Footlights Smoker

JUAN ZOBER DE FRANCISCO and ALICE CARR think this week’s Footlights Smoker was like a shirt. A very good shirt. Obviously.

Ahir Shah Ali Lewis Chess Copley Footlights George Gordon George Potts harry michell Ian Samson jack gamble James Bloor jason forbes Lowell Belfield Lucy Farrett Marcus Clarke Matty Bradley Metaphors Phil Wang Pierre Novellie pokemon Smoker Taylor

ADC Theatre, Tuesday 13th March, 11pm, £6-7

[rating: 4/5]

The crowd were raucous. Sketches shot out of the creative madness of the Footlights team like silver and gold bullets of comedy. Stale routines were banned; the show was fresher than a pineapple picked by Prince Harry from Belize. We’re not making much sense here. Then again neither did the Smoker – but it was still damn fine fun.

It was a hodgepodge, a smorgasbord of frenzied humour. If it were food it would have been a buffet, but not the shit ‘Continental breakfast’ type buffets that you get in medium-to-high-end hostels. It was more like the type where they serve actual pomegranate and passion fruit. Stretching the fruit analogy to its limits: if the show was fruit the fruit was fresh. Like the comedy. Yeah.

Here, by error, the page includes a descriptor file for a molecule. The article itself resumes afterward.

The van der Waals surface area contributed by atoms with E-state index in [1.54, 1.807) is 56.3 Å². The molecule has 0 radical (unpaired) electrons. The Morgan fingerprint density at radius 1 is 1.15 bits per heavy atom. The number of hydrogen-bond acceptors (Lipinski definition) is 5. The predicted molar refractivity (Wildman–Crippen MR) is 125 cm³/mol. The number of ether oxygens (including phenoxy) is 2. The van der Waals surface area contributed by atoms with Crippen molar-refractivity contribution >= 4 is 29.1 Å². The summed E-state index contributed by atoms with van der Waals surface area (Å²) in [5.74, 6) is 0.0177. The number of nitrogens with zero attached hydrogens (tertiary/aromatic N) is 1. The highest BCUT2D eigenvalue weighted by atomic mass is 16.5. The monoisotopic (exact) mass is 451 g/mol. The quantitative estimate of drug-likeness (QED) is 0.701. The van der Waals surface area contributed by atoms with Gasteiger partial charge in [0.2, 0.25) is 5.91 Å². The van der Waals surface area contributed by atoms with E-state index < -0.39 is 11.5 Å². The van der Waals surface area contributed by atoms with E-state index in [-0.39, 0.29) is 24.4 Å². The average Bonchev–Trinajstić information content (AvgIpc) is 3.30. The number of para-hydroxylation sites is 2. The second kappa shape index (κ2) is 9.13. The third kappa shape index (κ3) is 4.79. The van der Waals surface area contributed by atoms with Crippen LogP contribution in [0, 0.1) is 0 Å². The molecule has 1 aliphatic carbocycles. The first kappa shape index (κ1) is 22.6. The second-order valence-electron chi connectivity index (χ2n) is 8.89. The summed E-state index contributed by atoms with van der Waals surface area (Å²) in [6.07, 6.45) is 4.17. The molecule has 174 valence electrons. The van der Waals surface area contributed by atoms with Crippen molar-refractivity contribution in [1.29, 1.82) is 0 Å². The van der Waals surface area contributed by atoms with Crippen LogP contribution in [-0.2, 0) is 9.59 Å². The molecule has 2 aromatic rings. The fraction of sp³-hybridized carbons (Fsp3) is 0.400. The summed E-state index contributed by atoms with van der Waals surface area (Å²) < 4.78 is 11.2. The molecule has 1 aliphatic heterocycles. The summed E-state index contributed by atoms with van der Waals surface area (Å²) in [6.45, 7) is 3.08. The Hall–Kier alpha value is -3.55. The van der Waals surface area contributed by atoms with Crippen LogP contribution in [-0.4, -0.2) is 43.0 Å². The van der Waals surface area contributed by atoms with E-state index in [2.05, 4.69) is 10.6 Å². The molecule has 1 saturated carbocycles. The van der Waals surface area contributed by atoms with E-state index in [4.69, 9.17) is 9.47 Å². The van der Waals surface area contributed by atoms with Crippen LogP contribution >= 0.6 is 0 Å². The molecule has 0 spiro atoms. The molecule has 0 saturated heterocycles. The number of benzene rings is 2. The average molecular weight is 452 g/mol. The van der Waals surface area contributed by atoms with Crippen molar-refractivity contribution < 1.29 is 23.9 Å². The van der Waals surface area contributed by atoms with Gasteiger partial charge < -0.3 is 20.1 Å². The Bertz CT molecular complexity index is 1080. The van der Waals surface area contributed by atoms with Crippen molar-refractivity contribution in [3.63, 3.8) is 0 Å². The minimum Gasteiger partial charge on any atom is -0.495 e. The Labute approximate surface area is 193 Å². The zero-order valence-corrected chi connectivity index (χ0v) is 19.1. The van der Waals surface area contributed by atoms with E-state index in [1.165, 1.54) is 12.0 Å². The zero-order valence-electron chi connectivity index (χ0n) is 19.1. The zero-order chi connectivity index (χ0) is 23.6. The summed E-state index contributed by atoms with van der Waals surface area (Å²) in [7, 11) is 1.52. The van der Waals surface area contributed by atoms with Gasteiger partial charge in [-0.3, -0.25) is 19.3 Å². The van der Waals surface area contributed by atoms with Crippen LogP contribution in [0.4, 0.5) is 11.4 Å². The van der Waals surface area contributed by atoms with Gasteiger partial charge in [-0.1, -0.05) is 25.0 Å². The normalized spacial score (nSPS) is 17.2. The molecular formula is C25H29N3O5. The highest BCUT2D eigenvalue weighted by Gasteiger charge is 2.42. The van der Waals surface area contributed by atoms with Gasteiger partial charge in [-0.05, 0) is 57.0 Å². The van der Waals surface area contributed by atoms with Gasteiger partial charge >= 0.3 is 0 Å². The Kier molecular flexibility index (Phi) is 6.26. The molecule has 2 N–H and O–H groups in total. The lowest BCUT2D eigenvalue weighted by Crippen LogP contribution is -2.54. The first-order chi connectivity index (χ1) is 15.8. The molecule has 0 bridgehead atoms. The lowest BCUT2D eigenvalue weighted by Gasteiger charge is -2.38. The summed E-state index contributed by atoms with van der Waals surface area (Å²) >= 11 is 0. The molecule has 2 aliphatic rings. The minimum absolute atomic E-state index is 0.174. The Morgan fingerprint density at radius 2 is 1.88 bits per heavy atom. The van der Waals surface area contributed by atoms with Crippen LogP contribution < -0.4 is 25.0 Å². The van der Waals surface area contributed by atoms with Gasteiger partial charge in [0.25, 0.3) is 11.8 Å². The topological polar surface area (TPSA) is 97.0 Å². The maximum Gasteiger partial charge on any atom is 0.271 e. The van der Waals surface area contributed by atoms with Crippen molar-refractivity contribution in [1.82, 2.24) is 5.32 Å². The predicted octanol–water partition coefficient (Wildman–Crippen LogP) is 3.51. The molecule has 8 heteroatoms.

Right, let’s get serious. Mr Novellie was clearly born to be a woman with a high-pitched voice. No one throws casual racism quite as well as Mr Wang, and his Igor impression had even the cast in tears. Mr Lewis was versatile, and that’s not a euphemism. Mr Potts laughed endearingly. Mr Belfield was perfect (literally we could not find a fault with him). Mr Shah did a brilliant sketch on CDE that will rile the already-angry Marxists of Cambridge. Mr Forbes was slick. Mr Michell had the best two-minute streak of them all (drugs sketch) and Mr Bradley recovered the show wonderfully when Mr Michell slipped up.

All in all, a star-studded cast delivered a solid yet adventurous performance throughout the night.

And they weren’t let down by the non-committee members. The sheer diversity makes it difficult to give them all justice in one review; Alzheimer’s and Pokémon were blended successfully, chess metaphors were (well) stretched by Messrs Copley and Taylor, Jack Gamble shone and Lucy Farrett discussed trannies and child-rearing. Ian Samson had great flow and Marcus Clarke tanked (in the words of someone behind us, “oh god” – and not in a good way). James Bloor did a highly convincing performance of a landscape gardener – accurate, but not particularly funny. George Gordon rounded things off with a delightful song about round people. The chorus at the end was a lovely touch.

Imagine the smoker as a very good shirt. Sure, it has the occasional crease here and there, but that doesn’t detract from the fact that it’s cut from great material in a refreshing new style. Sketches and stand-up were blended with the art and skill of a master tailor. Have we taken the shirt metaphor too far? Sometimes smokers can be repetitive, sometimes they can be formulaic. Tonight’s smoker was neither – it was bloody good.